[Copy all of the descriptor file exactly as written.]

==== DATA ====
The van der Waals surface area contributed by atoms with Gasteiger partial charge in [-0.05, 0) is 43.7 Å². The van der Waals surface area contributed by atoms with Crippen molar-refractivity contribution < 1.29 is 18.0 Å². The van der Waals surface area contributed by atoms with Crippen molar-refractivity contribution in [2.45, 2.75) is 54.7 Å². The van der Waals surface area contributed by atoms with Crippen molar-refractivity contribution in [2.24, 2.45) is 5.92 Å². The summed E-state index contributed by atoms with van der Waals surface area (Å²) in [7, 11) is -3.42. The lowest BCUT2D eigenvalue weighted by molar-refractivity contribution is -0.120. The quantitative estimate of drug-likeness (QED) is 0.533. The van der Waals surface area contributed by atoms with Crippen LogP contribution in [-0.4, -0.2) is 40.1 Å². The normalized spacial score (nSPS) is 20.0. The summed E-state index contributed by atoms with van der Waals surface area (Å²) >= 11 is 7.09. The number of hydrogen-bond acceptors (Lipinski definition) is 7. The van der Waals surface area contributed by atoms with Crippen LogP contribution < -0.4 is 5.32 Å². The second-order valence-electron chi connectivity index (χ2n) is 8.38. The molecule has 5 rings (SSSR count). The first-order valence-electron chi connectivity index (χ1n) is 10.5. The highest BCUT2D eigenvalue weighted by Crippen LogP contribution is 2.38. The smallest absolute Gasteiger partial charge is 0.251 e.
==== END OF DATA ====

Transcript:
The van der Waals surface area contributed by atoms with Gasteiger partial charge in [-0.05, 0) is 43.7 Å². The van der Waals surface area contributed by atoms with Crippen molar-refractivity contribution < 1.29 is 18.0 Å². The van der Waals surface area contributed by atoms with Crippen molar-refractivity contribution in [2.45, 2.75) is 54.7 Å². The van der Waals surface area contributed by atoms with Crippen molar-refractivity contribution in [2.24, 2.45) is 5.92 Å². The summed E-state index contributed by atoms with van der Waals surface area (Å²) in [7, 11) is -3.42. The lowest BCUT2D eigenvalue weighted by molar-refractivity contribution is -0.120. The quantitative estimate of drug-likeness (QED) is 0.533. The van der Waals surface area contributed by atoms with Crippen LogP contribution in [-0.4, -0.2) is 40.1 Å². The normalized spacial score (nSPS) is 20.0. The summed E-state index contributed by atoms with van der Waals surface area (Å²) >= 11 is 7.09. The number of hydrogen-bond acceptors (Lipinski definition) is 7. The van der Waals surface area contributed by atoms with Crippen LogP contribution < -0.4 is 5.32 Å². The second-order valence-electron chi connectivity index (χ2n) is 8.38. The molecule has 5 rings (SSSR count). The first-order valence-electron chi connectivity index (χ1n) is 10.5. The highest BCUT2D eigenvalue weighted by Crippen LogP contribution is 2.38. The smallest absolute Gasteiger partial charge is 0.251 e.